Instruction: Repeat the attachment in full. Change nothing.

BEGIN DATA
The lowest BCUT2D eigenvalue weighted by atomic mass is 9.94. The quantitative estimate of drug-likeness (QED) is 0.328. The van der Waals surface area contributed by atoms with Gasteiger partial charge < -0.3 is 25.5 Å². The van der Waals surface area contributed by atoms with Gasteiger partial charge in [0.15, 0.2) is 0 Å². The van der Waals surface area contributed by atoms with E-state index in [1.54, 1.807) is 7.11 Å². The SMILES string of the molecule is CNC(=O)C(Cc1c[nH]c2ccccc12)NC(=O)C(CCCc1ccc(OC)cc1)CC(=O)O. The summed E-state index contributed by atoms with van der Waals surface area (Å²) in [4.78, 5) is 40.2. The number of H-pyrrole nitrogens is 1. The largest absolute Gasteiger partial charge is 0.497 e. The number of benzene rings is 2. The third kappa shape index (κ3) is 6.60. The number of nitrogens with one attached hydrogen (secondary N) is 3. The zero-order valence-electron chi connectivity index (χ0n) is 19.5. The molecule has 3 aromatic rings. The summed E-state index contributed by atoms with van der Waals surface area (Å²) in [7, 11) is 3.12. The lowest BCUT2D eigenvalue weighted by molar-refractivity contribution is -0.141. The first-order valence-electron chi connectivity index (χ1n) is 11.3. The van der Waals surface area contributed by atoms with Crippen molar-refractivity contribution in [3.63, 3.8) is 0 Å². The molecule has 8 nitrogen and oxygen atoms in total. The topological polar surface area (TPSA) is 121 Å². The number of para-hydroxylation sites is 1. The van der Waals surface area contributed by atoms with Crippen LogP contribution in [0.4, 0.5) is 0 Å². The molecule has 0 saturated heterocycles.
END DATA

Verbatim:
The lowest BCUT2D eigenvalue weighted by atomic mass is 9.94. The quantitative estimate of drug-likeness (QED) is 0.328. The van der Waals surface area contributed by atoms with Gasteiger partial charge < -0.3 is 25.5 Å². The van der Waals surface area contributed by atoms with Gasteiger partial charge in [0.15, 0.2) is 0 Å². The van der Waals surface area contributed by atoms with E-state index in [1.54, 1.807) is 7.11 Å². The SMILES string of the molecule is CNC(=O)C(Cc1c[nH]c2ccccc12)NC(=O)C(CCCc1ccc(OC)cc1)CC(=O)O. The summed E-state index contributed by atoms with van der Waals surface area (Å²) in [4.78, 5) is 40.2. The number of H-pyrrole nitrogens is 1. The largest absolute Gasteiger partial charge is 0.497 e. The number of benzene rings is 2. The third kappa shape index (κ3) is 6.60. The number of nitrogens with one attached hydrogen (secondary N) is 3. The zero-order valence-electron chi connectivity index (χ0n) is 19.5. The molecule has 3 aromatic rings. The summed E-state index contributed by atoms with van der Waals surface area (Å²) in [7, 11) is 3.12. The lowest BCUT2D eigenvalue weighted by molar-refractivity contribution is -0.141. The first-order valence-electron chi connectivity index (χ1n) is 11.3. The van der Waals surface area contributed by atoms with Crippen molar-refractivity contribution in [3.63, 3.8) is 0 Å². The molecule has 8 nitrogen and oxygen atoms in total. The topological polar surface area (TPSA) is 121 Å². The number of para-hydroxylation sites is 1. The van der Waals surface area contributed by atoms with Crippen LogP contribution in [0.4, 0.5) is 0 Å². The molecule has 0 saturated heterocycles.